The Saudi move toward reconciliation with Qatar came just weeks after President Trump’s advisor and son-in-law, Jared Kushner, visited the kingdom and Qatar to try to bring an end to the rift. Kushner has reportedly been invited to attend the signing ceremony in Al Ula.
The Saudi crown’s new adversary is a coronavirus not subject to the whims of a brazen desert ruler.
This is the first GCC summit since the UAE, Bahrain, Sudan and Morocco announced in rapid succession they would normalize ties with Israel, marking a major shift in regional alliances. It is also the first since the longtime leaders of both Oman and Kuwait died, ushering in a new crop of hereditary rulers. The youngest royals at the summit are Sheik Tamim, 40, and Crown Prince Mohammed, 35.
Saudi Arabia’s decision to end the embargo not only underscores the kingdom’s assertion of its heavyweight position among Arab states but also its regional leadership, which has been at times challenged by the UAE’s unilateral and politically shrewd moves.
Normalization with Qatar could buy Saudi Arabia time to strike compromises with the Biden administration on other issues, such as the kingdom’s war in Yemen and potential U.S. reengagement with Iran, said Samuel Ramani, a nonresident fellow at the Gulf International Forum.
Get breaking news, investigations, analysis and more signature journalism from the Los Angeles Times in your inbox.
You may occasionally receive promotional content from the Los Angeles Times.
At issue are concerns that Qatar’s close relations with Turkey and Iran have undermined regional security. Egypt and the UAE view Qatar and Turkey’s support of the Muslim Brotherhood as a security threat and have deemed the group a terrorist organization. Saudi Arabia and Bahrain are primarily concerned with Qatar’s close ties with regional foe Iran.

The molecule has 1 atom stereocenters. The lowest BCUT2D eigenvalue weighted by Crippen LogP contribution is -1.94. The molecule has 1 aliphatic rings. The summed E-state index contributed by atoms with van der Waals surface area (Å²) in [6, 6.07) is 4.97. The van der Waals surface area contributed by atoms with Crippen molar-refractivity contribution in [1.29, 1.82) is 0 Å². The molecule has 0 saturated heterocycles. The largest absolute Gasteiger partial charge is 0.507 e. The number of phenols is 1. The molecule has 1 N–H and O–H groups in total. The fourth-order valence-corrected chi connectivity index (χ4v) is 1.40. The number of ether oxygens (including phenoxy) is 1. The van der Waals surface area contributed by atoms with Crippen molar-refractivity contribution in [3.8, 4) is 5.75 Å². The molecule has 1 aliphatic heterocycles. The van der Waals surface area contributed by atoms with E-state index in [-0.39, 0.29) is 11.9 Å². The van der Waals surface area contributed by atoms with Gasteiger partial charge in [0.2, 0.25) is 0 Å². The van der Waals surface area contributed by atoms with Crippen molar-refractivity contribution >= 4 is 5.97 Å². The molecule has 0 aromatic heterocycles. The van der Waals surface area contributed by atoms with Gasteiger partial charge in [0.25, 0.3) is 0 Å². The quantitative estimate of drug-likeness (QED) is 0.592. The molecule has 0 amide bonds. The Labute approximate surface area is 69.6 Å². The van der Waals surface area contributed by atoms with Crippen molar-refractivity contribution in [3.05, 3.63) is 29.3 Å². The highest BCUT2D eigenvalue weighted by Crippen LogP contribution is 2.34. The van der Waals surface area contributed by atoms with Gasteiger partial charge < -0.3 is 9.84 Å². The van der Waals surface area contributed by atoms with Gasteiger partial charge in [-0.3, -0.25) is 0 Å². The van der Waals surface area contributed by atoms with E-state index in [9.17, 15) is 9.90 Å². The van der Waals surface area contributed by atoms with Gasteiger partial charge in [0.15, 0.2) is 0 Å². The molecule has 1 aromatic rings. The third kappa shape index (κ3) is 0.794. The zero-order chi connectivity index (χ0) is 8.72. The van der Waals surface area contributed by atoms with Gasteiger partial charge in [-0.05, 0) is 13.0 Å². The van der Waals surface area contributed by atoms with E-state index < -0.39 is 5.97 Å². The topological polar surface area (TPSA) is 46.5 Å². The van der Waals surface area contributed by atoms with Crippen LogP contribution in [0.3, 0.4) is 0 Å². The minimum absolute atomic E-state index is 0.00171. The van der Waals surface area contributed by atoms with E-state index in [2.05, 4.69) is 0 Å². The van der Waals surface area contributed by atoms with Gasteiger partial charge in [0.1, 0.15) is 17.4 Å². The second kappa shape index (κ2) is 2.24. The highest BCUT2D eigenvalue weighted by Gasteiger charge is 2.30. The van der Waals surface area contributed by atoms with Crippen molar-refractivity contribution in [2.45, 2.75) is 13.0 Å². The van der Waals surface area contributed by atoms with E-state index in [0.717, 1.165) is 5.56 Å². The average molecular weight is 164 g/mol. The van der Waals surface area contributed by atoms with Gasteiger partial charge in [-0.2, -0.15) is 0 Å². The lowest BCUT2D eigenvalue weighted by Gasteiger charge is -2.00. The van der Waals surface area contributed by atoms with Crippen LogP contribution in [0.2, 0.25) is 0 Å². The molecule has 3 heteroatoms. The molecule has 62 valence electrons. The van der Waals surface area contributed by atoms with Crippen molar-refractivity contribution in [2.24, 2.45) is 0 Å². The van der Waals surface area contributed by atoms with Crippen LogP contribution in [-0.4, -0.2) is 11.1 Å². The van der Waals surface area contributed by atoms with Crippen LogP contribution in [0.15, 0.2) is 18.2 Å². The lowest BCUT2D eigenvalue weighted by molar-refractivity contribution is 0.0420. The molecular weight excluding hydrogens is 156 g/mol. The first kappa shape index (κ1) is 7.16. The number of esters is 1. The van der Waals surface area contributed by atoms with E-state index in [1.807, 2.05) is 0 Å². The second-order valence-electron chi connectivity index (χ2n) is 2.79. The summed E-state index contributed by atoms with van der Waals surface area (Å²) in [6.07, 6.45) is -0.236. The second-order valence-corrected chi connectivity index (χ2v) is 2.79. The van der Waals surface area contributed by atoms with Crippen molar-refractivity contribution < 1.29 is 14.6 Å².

Those simmering tensions came to a boil in the summer of 2017, when the four countries announced their boycott of Qatar and cut all transportation and diplomatic links with it. The move separated families whose members had married Qataris and ended years of visa-free travel for Qataris in parts of the Gulf. It also pushed Qatar diplomatically closer to Turkey and Iran, which both rushed to Doha’s aid with food and medical supplies in the first days of the embargo.
Gas-rich Qatar also took an economic hit from the boycott, and its national airline, denied airspace over the boycotting countries, was forced to fly longer, more costly routes. It was unclear how the embargo would impact its ability to host the 2022 FIFA World Cup.
The boycotting countries made a list of demands on Qatar that included shuttering its flagship Al Jazeera news network and terminating Turkish military presence in Qatar, which is also home to a major U.S. military base. Qatar has rejected the demands and denied support of extremists.
One of Saudi Arabia’s most prominent women’s rights activists has been sentenced to nearly six years in prison under a broadly worded terrorism law.
State-linked media in the UAE and Qatar lobbed vicious attacks back and forth. Qataris also suggested that the UAE was behind the hacking of its state-run news agency in 2017, while the UAE’s influential ambassador to Washington saw his emails subsequently hacked and leaked.
In a sign that hostilities continue to simmer, Qatar protested to the U.N. Security Council last month that Bahraini fighter jets “violated” Qatari airspace in early December. Bahrain has accused the Qatari coast guard of arbitrarily detaining dozens of Bahraini fishing vessels.
Ahmed Hafez, the spokesman for Egypt’s Foreign Ministry, said last week that Cairo supported efforts to reach a resolution that respected “non-interference in internal affairs,” an apparent reference to Qatar’s backing of the Muslim Brotherhood.
The conflict in Libya is also a contentious issue, with Egypt and the UAE supporting militias fighting a Tripoli-based bloc backed by Turkey and Qatar.
Must-read stories from the L.A. Times
Get the day's top news with our Today's Headlines newsletter, sent every weekday morning.
You may occasionally receive promotional content from the Los Angeles Times.